They sat and listened politely, took notes and promised to get back.
The government’s rural caucus tour of four MLAs stopped in Maple Ridge Thursday to hear local concerns and it’s hoped, relay those back to the decision makers.
Mayor Ernie Daykin was first on the list, asking why TransLink refuses to pay for a feasibility study on expansion of West Coast Express.
“We hear over and over and over again, a midday service or a weekend service is something our residents are really looking for.”
Mayors along the line asked for a feasibility study following the 2010 Winter Games but were rejected by TransLink.
But that agency paid $250,000 for a study on a gondola to SFU, Daykin pointed out.
“I don’t know if it would be that much. “We need to figure out how to do it. We need to see that addressed.
“When the Evergreen line gets built there’s a huge potential for West Coast Express to feed that.”
Daykin also repeated his point that 40 per cent of those boarding the West Coast Express in Mission are from Abbotsford, which pays nothing to support the service, and suggested a gas tax of one or two cents a litre be charged in that city.
Maple Ridge-Mission MLA Marc Dalton said he’s been discussing that and suggested a midday train only run as far as Maple Ridge, skipping the eastern terminus of Mission which serves many Abbotsford residents whose city doesn’t contribute to the service.
Considering the commuter train only runs five times each evening and morning, it’s not a great service for the money Maple Ridge is paying TransLink, added Coun. Michael Morden.
He’s gets e-mails from students who can’t get to college or university by bus from Maple Ridge.
Dalton, along with Abbotsford-Mission MLA Randy Hawes, Donna Barnett, Caribou-Chilcotin, and Douglas Horne (Coquitlam-Burke Mtn.) and Eric Foste rstopped in Mission and Pitt Meadows that day.
Daykin also said funding of the Agricultural Land Commission was inadequate.
“It is a concern and we feel the government should address that. We just feel it’s underfunded.”
Lack of money was also a concern for the river group.
“The cutbacks to the Ministry of Environment have definitely been noticed. We’ve had few interactions – and when we do, it’s not timely,” said Amanda Crowston, executive-director of Alouette River Management Society.
She said the river society used to run workshops in Golden Ears Provincial Park with summer students and education staff.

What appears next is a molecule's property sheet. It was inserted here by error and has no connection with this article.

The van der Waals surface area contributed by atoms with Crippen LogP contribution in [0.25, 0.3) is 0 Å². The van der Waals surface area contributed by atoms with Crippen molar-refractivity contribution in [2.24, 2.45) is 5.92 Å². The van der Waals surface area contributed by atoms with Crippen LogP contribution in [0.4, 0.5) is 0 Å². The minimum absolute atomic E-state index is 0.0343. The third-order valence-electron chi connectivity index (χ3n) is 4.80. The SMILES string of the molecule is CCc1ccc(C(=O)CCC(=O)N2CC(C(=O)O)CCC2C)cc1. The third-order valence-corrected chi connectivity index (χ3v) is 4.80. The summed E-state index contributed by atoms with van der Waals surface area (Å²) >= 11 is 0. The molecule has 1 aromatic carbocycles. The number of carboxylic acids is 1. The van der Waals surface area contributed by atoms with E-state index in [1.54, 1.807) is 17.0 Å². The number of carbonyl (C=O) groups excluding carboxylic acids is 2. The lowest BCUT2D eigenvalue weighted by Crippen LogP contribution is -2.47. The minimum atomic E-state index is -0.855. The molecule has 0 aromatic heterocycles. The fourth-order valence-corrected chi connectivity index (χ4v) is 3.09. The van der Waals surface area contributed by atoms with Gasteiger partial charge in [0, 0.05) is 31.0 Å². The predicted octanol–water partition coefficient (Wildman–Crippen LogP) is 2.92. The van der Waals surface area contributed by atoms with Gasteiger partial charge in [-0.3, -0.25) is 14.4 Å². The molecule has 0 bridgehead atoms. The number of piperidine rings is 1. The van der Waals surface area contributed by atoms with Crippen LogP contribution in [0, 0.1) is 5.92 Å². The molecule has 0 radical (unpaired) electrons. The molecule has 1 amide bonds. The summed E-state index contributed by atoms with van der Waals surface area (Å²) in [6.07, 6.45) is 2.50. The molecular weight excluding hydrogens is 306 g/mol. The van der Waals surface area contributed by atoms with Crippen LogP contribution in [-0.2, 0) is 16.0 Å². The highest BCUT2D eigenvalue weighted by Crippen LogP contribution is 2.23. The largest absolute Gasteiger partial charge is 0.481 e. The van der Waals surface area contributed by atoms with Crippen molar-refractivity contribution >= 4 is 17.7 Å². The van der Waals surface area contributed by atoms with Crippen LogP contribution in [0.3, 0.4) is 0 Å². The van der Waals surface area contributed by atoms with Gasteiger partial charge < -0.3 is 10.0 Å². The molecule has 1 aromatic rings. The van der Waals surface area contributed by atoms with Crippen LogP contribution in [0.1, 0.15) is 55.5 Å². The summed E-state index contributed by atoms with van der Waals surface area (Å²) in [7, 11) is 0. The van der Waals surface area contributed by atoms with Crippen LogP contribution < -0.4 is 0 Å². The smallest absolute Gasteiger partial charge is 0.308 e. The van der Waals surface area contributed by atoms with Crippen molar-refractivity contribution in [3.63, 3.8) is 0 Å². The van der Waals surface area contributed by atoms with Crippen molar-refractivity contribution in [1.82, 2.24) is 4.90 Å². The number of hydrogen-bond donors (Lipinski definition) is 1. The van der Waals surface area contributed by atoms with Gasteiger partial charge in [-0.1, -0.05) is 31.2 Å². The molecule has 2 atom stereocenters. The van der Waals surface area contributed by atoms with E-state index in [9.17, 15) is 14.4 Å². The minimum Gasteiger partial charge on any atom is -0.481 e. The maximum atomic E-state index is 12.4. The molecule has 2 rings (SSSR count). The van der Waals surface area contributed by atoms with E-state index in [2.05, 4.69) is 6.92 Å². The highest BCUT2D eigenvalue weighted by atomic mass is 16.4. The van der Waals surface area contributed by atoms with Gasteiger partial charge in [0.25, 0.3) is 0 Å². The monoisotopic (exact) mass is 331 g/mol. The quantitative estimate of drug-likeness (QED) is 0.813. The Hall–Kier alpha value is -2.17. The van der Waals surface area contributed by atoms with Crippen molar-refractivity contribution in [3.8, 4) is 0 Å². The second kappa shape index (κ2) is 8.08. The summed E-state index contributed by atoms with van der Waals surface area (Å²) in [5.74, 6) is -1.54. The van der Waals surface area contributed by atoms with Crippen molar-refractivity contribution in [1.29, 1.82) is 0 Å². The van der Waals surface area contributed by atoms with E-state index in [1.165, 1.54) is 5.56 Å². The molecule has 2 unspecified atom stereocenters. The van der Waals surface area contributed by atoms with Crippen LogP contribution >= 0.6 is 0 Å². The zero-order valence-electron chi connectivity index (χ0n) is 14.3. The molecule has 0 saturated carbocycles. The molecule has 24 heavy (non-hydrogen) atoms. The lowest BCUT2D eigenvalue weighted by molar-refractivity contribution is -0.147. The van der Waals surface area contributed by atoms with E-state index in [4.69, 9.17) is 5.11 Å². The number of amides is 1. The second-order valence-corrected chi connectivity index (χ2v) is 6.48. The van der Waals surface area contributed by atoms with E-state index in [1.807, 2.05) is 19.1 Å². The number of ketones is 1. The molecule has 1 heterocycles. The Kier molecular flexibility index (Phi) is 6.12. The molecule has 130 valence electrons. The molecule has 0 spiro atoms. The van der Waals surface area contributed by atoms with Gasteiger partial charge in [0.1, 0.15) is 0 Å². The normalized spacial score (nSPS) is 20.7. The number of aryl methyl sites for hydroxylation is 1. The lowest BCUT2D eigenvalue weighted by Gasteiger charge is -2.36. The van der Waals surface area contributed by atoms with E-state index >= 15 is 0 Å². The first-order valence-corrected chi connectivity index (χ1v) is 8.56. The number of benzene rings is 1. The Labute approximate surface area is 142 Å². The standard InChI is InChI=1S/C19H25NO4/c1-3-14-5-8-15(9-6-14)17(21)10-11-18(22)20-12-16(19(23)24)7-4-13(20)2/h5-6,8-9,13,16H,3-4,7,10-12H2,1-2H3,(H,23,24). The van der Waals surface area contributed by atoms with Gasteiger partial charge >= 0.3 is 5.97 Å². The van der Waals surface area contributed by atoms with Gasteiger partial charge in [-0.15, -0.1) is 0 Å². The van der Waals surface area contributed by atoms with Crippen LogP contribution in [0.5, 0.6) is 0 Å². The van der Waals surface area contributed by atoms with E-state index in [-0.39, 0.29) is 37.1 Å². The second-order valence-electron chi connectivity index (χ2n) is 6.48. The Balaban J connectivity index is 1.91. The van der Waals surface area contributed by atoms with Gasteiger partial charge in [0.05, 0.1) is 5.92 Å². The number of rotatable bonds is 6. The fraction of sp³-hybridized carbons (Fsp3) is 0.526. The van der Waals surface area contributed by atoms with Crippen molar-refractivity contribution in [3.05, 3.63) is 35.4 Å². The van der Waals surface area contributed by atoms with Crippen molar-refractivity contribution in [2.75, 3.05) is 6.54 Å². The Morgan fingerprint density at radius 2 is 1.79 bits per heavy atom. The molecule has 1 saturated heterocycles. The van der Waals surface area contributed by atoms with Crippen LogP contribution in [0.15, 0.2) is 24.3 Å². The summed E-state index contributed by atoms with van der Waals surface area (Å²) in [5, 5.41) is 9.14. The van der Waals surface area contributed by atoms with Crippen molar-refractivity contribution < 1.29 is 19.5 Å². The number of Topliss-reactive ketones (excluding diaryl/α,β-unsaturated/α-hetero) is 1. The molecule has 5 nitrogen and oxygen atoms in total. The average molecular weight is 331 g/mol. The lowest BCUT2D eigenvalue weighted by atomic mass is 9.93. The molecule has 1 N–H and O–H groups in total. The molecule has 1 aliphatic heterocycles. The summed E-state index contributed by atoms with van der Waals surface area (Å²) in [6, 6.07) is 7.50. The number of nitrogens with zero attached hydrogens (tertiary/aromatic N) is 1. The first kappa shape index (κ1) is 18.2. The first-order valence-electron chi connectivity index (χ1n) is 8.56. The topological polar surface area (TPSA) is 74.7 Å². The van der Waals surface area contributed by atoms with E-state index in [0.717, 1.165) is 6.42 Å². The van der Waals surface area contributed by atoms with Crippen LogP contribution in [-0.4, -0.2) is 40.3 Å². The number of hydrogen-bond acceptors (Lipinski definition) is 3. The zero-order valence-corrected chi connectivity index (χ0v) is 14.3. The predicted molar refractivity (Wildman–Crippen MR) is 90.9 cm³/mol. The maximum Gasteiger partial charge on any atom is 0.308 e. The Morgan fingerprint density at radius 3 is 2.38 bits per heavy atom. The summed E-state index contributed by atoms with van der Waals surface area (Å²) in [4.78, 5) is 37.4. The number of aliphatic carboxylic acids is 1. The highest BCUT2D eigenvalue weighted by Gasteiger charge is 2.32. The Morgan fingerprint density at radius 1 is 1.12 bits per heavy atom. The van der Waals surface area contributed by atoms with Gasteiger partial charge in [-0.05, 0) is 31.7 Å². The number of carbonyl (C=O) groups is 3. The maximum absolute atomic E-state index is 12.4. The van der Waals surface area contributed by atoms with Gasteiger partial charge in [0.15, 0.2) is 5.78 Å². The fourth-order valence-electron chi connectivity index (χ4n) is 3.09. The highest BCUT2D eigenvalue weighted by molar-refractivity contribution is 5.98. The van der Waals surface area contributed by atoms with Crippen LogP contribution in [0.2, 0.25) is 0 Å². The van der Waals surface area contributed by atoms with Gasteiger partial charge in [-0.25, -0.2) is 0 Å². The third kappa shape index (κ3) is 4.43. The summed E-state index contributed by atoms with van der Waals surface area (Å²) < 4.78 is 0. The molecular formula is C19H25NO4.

But the last year that took place was 2007 in conjunction with a parks interpreter. ARMS likes to partner with parks for those presentations but those are no longer available.
ARMS is also worried that its main $40,000 B.C. gaming grant, which expires this fall, may not be renewed.
She added when the investigation was going on in 2009 into the installation of an irrigation pipe into the North Alouette River without having a water licence, it was difficult to know who to talk to.
Golden Eagle, part of the Aquilini Investment Group, is now facing Water Act and Fisheries Act charges in Port Coquitlam Provincial Court.
“We questioned why it (the pump) wasn’t ordered removed when it was under investigation,” Crowston said.
Peter Cummings, representing greenhouse growers, told politicians that flower and vegetable producers were being hurt by the carbon tax, making the industry uncompetitive with other areas.
This year in his operation, he’ll pay $450,000 in the carbon tax on farm sales of $24 million.
Barnett though said she’s heard about the issue up north while Hawes said some kind of help is being considered, given that producers use the carbon dioxide for growing their plants.
Executive director for the Ridge Meadows Child Development Centre Audrey Taylor said the budget for the Ministry of Children and Family Development should be doubled while Webster’s Corners resident Steve Kovacs, said he’s being paying taxes for 53 years and wants the No. 701 bus route extended to 256th Street. “Then I could buy a bus pass.”